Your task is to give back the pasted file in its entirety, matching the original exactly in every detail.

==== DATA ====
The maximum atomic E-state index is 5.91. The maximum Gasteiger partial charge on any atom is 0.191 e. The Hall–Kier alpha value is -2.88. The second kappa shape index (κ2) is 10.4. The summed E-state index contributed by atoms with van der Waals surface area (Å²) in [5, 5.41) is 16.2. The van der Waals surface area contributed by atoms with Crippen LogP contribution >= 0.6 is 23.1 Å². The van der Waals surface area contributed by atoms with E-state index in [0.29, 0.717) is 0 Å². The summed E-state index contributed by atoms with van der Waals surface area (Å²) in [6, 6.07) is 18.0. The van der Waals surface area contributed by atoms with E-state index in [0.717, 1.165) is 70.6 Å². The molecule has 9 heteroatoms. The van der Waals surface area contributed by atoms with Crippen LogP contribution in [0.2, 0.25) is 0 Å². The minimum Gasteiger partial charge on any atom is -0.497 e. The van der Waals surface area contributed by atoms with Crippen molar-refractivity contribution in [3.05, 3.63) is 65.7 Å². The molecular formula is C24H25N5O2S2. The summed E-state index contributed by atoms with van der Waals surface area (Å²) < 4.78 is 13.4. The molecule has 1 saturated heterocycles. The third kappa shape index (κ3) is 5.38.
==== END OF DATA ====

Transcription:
The maximum atomic E-state index is 5.91. The maximum Gasteiger partial charge on any atom is 0.191 e. The Hall–Kier alpha value is -2.88. The second kappa shape index (κ2) is 10.4. The summed E-state index contributed by atoms with van der Waals surface area (Å²) in [5, 5.41) is 16.2. The van der Waals surface area contributed by atoms with Crippen LogP contribution >= 0.6 is 23.1 Å². The van der Waals surface area contributed by atoms with E-state index in [0.29, 0.717) is 0 Å². The summed E-state index contributed by atoms with van der Waals surface area (Å²) in [6, 6.07) is 18.0. The van der Waals surface area contributed by atoms with E-state index in [0.717, 1.165) is 70.6 Å². The molecule has 9 heteroatoms. The van der Waals surface area contributed by atoms with Crippen LogP contribution in [0.2, 0.25) is 0 Å². The minimum Gasteiger partial charge on any atom is -0.497 e. The van der Waals surface area contributed by atoms with Crippen molar-refractivity contribution in [3.05, 3.63) is 65.7 Å². The molecular formula is C24H25N5O2S2. The summed E-state index contributed by atoms with van der Waals surface area (Å²) < 4.78 is 13.4. The molecule has 1 saturated heterocycles. The third kappa shape index (κ3) is 5.38.